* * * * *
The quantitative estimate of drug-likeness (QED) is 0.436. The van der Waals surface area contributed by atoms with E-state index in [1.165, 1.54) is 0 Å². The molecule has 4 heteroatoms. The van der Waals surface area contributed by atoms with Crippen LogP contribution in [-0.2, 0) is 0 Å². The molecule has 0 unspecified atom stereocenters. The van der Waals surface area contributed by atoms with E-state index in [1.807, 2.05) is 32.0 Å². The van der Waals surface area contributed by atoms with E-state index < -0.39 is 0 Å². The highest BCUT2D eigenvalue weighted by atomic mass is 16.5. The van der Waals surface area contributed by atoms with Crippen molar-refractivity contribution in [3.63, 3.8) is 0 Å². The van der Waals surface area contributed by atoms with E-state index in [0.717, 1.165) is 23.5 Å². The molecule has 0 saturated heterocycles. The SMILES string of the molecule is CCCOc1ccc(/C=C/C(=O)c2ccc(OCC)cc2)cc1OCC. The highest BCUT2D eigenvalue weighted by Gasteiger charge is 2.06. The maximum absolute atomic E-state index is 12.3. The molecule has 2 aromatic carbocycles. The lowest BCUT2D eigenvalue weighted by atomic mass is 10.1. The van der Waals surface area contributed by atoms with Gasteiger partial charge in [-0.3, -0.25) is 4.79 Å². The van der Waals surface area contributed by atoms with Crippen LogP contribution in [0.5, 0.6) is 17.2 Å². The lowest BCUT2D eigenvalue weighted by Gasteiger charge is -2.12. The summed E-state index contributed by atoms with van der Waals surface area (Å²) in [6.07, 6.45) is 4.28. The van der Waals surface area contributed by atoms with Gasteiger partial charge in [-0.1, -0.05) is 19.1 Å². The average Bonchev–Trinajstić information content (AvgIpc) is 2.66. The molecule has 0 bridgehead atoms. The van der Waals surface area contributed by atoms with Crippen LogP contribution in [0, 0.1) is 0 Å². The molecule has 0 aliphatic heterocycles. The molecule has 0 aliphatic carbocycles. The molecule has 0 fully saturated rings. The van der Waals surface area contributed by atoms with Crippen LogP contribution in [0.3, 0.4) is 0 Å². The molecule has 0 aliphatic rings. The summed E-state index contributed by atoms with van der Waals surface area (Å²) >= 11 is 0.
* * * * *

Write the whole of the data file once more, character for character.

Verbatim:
The quantitative estimate of drug-likeness (QED) is 0.436. The van der Waals surface area contributed by atoms with E-state index in [1.165, 1.54) is 0 Å². The molecule has 4 heteroatoms. The van der Waals surface area contributed by atoms with Crippen LogP contribution in [-0.2, 0) is 0 Å². The molecule has 0 unspecified atom stereocenters. The van der Waals surface area contributed by atoms with E-state index in [1.807, 2.05) is 32.0 Å². The van der Waals surface area contributed by atoms with E-state index < -0.39 is 0 Å². The highest BCUT2D eigenvalue weighted by atomic mass is 16.5. The van der Waals surface area contributed by atoms with Crippen molar-refractivity contribution in [3.63, 3.8) is 0 Å². The van der Waals surface area contributed by atoms with E-state index in [0.717, 1.165) is 23.5 Å². The molecule has 0 saturated heterocycles. The SMILES string of the molecule is CCCOc1ccc(/C=C/C(=O)c2ccc(OCC)cc2)cc1OCC. The highest BCUT2D eigenvalue weighted by Gasteiger charge is 2.06. The maximum absolute atomic E-state index is 12.3. The molecule has 2 aromatic carbocycles. The lowest BCUT2D eigenvalue weighted by atomic mass is 10.1. The van der Waals surface area contributed by atoms with Gasteiger partial charge in [-0.3, -0.25) is 4.79 Å². The van der Waals surface area contributed by atoms with Crippen LogP contribution in [0.5, 0.6) is 17.2 Å². The lowest BCUT2D eigenvalue weighted by Gasteiger charge is -2.12. The summed E-state index contributed by atoms with van der Waals surface area (Å²) in [6.07, 6.45) is 4.28. The van der Waals surface area contributed by atoms with Gasteiger partial charge in [-0.1, -0.05) is 19.1 Å². The average Bonchev–Trinajstić information content (AvgIpc) is 2.66. The molecule has 0 bridgehead atoms. The van der Waals surface area contributed by atoms with Crippen LogP contribution in [0, 0.1) is 0 Å². The molecule has 0 aliphatic heterocycles. The molecule has 0 aliphatic carbocycles. The molecule has 0 fully saturated rings. The van der Waals surface area contributed by atoms with Crippen LogP contribution in [0.3, 0.4) is 0 Å². The molecule has 0 aliphatic rings. The summed E-state index contributed by atoms with van der Waals surface area (Å²) >= 11 is 0.